On September 3rd, HR Representative Faith Shovein received Jaszczyszyn’s Work Release
Form. Shovein immediately delivered the form to the Benefits and Payroll Coordinator, Malorie
Obrecht, who in turn sent the form to Dolores McLeod, a Leave Disability Specialist with
Occupational Health. McLeod reviewed medical documentation to see if it supported an employee’s
request for FMLA leave or disability or income protection plan (“IPP”) payments (i.e., certain shortterm disability benefits).
Shovein informed Jaszczyszyn via voicemail that she did not have enough paid time off to
cover her absences and “recommended that [she] do the [FMLA] leave to protect [her] job.” Shovein
followed up immediately thereafter by email with a number of documents related to Jaszczyszyn’s
FMLA leave request. One of those attached documents outlined Advantage’s policies and procedures
with regard to FMLA leave in much more detail, including the conditions Jaszczyszyn must meet
to be entitled to FMLA leave, her rights and responsibilities under the FMLA, and the steps she
needed to take, both to ensure her leave was approved and while on leave. In particular, the letter
stated that, after a preliminary review, Advantage had determined that she met two of the three
requirements to be entitled to FMLA leave, but it needed her to provide a “Certification of Health
Care Provider” (“Certification”) to show that she suffered from a “serious medical condition.” The
letter specified that if Jaszczyszyn did not submit the Certification within fifteen days of receiving
notice concerning her FMLA responsibilities, her leave could be delayed or denied. It also specified
that she was required to maintain regular contact with her supervisor and, if she was on intermittent
leave, to arrange an appropriate schedule and comply with the usual absence notification
The following day, Jaszczyszyn responded to Shovein’s email, saying that after speaking with
her doctor’s office, she intended to return to work on September 8th. She also stated that her
physician’s paperwork would not reflect the need for an extended period of leave, but would instead
cover her if she “happen[ed] to have any flare ups again.” Both of the intended events occurred:
Jaszczyszyn returned to work on September 8th, and on September 9th, Dr. Spencer submitted the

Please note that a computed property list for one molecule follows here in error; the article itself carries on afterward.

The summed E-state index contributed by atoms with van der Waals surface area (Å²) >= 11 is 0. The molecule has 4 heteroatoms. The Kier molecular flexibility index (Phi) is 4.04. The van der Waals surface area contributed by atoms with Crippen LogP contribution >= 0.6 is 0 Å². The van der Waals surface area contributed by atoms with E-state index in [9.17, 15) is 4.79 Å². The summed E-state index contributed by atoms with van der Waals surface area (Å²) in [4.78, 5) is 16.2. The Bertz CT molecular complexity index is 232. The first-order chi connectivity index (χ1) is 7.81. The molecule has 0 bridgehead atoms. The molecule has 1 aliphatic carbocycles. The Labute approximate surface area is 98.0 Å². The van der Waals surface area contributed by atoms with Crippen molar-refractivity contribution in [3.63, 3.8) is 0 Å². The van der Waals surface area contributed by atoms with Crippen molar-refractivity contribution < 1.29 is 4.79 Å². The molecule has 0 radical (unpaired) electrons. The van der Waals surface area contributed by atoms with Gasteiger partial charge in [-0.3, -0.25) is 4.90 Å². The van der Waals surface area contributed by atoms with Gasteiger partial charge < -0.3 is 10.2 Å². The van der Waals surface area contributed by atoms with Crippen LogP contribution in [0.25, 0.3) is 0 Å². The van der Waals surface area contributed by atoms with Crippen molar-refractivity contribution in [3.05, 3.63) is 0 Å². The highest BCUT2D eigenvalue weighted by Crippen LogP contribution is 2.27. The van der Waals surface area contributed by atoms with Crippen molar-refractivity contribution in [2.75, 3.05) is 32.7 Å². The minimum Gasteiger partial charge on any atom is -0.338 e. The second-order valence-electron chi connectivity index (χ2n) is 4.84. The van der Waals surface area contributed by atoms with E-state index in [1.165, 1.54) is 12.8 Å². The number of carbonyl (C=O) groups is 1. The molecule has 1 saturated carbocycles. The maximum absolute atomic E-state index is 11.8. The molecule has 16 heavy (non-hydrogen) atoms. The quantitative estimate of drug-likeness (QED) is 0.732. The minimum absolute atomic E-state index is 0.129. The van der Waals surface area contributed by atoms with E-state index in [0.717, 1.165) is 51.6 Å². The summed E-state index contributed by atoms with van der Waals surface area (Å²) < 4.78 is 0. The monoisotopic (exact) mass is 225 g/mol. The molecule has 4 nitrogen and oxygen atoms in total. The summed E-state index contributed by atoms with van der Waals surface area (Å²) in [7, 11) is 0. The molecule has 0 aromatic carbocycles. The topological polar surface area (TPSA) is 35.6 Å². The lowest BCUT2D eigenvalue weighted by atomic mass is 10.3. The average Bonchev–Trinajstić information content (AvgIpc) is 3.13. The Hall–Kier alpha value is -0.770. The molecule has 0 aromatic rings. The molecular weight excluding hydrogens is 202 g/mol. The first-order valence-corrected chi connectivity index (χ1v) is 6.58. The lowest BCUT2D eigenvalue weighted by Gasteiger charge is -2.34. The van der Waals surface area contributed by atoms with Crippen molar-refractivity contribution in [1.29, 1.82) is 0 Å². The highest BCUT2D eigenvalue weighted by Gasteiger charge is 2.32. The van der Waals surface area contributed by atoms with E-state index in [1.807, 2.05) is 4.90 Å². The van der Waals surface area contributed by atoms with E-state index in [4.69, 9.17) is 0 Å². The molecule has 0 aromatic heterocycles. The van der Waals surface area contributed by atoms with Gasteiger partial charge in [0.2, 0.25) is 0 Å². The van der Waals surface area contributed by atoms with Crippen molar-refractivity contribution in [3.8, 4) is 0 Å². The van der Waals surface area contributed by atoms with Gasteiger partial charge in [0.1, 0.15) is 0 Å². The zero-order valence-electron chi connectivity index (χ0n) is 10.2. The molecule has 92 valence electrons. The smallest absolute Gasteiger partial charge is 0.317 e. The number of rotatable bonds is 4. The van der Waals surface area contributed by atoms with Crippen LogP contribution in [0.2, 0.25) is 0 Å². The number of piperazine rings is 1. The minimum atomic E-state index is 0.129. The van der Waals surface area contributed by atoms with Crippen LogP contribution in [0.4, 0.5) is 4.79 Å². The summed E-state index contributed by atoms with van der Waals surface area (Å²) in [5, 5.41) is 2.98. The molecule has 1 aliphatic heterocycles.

completed Certification in accordance with Jaszczyszyn’s expectations. It advised that: “Patient is
having about 4 flare up’s [sic] a month”; “[t]he flare up could last anywhere from a few hours or
days”; and when they occurred, “[s]he may need to sit, lie down or change positions when flare up
happen [sic].” It also indicated that she would be unable to perform all her job functions, but “only
when she has flare up,” in which case “[s]he will need to be off . . . .”
Although the Certification reflected a need for intermittent FMLA leave—to be taken
whenever she was having a flare up—Jaszczyszyn appears to have treated the leave as continuous,
open-ended, and effective immediately upon Advantage’s receipt of the Certification, never returning
(or attempting to return) to work after September 9th.1 Jaszczyszyn had to be reminded repeatedly
that she had to give notice each day that her pain prevented her from coming to work by speaking
with her supervisor personally. Those times she did give notice, however, she did so by leaving
voicemails late at night or on the weekend, when no one was at work. Shovein had to follow up with
Jaszczyszyn multiple times about her failure to submit the requisite paperwork in a timely fashion.
Despite Jaszczyszyn’s issues with submitting the requisite paperwork and giving proper and
timely notice, as of September 3rd, Advantage began treating her absences as being taken pursuant
to intermittent FMLA leave, and her supervisor authorized her request for IPP benefits (“IPP form”),
going back to September 10th. However, Jaszczyszyn’s lack of both clarity and responsiveness
caused difficulties in Advantage’s internal review process. Human Resource Manager Heather
Sprague indicated that Jaszczyszyn had been approved for intermittent FMLA leave and that